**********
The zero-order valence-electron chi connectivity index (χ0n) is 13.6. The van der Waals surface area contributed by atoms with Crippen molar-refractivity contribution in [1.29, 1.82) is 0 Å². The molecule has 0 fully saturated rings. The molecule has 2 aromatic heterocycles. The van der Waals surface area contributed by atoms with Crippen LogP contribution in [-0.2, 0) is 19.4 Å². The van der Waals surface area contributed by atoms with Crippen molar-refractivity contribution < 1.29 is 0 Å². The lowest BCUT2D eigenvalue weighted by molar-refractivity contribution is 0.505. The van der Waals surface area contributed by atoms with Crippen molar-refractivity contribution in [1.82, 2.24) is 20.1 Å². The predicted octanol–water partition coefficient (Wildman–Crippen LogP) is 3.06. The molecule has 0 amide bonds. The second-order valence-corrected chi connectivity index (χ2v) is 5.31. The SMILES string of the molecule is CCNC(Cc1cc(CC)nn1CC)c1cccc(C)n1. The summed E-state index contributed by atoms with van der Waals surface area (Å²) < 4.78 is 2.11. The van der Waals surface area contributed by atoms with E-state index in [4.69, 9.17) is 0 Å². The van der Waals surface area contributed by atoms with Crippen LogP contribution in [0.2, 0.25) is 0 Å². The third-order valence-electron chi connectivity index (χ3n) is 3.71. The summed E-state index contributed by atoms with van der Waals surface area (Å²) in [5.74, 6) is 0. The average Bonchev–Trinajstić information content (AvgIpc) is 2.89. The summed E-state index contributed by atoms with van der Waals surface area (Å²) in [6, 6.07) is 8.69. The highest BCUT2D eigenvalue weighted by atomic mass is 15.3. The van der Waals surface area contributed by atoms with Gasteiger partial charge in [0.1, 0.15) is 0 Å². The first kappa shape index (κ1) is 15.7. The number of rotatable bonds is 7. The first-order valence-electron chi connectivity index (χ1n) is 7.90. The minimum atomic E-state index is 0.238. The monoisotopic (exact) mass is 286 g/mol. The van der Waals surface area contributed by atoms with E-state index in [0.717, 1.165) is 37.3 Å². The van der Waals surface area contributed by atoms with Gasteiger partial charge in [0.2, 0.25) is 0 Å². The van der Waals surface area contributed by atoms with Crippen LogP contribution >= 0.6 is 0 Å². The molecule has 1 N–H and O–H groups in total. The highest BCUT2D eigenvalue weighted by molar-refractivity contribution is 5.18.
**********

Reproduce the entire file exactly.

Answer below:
The zero-order valence-electron chi connectivity index (χ0n) is 13.6. The van der Waals surface area contributed by atoms with Crippen molar-refractivity contribution in [1.29, 1.82) is 0 Å². The molecule has 0 fully saturated rings. The molecule has 2 aromatic heterocycles. The van der Waals surface area contributed by atoms with Crippen LogP contribution in [-0.2, 0) is 19.4 Å². The van der Waals surface area contributed by atoms with Crippen molar-refractivity contribution < 1.29 is 0 Å². The lowest BCUT2D eigenvalue weighted by molar-refractivity contribution is 0.505. The van der Waals surface area contributed by atoms with Crippen molar-refractivity contribution in [1.82, 2.24) is 20.1 Å². The predicted octanol–water partition coefficient (Wildman–Crippen LogP) is 3.06. The molecule has 0 amide bonds. The second-order valence-corrected chi connectivity index (χ2v) is 5.31. The SMILES string of the molecule is CCNC(Cc1cc(CC)nn1CC)c1cccc(C)n1. The summed E-state index contributed by atoms with van der Waals surface area (Å²) < 4.78 is 2.11. The van der Waals surface area contributed by atoms with E-state index in [4.69, 9.17) is 0 Å². The van der Waals surface area contributed by atoms with Crippen LogP contribution in [0.2, 0.25) is 0 Å². The third-order valence-electron chi connectivity index (χ3n) is 3.71. The summed E-state index contributed by atoms with van der Waals surface area (Å²) in [5.74, 6) is 0. The average Bonchev–Trinajstić information content (AvgIpc) is 2.89. The summed E-state index contributed by atoms with van der Waals surface area (Å²) in [6, 6.07) is 8.69. The highest BCUT2D eigenvalue weighted by atomic mass is 15.3. The van der Waals surface area contributed by atoms with Gasteiger partial charge in [0.1, 0.15) is 0 Å². The first kappa shape index (κ1) is 15.7. The number of rotatable bonds is 7. The first-order valence-electron chi connectivity index (χ1n) is 7.90. The minimum atomic E-state index is 0.238. The monoisotopic (exact) mass is 286 g/mol. The van der Waals surface area contributed by atoms with E-state index in [0.717, 1.165) is 37.3 Å². The van der Waals surface area contributed by atoms with Gasteiger partial charge in [0.2, 0.25) is 0 Å². The van der Waals surface area contributed by atoms with Crippen LogP contribution >= 0.6 is 0 Å². The molecule has 1 N–H and O–H groups in total. The highest BCUT2D eigenvalue weighted by molar-refractivity contribution is 5.18.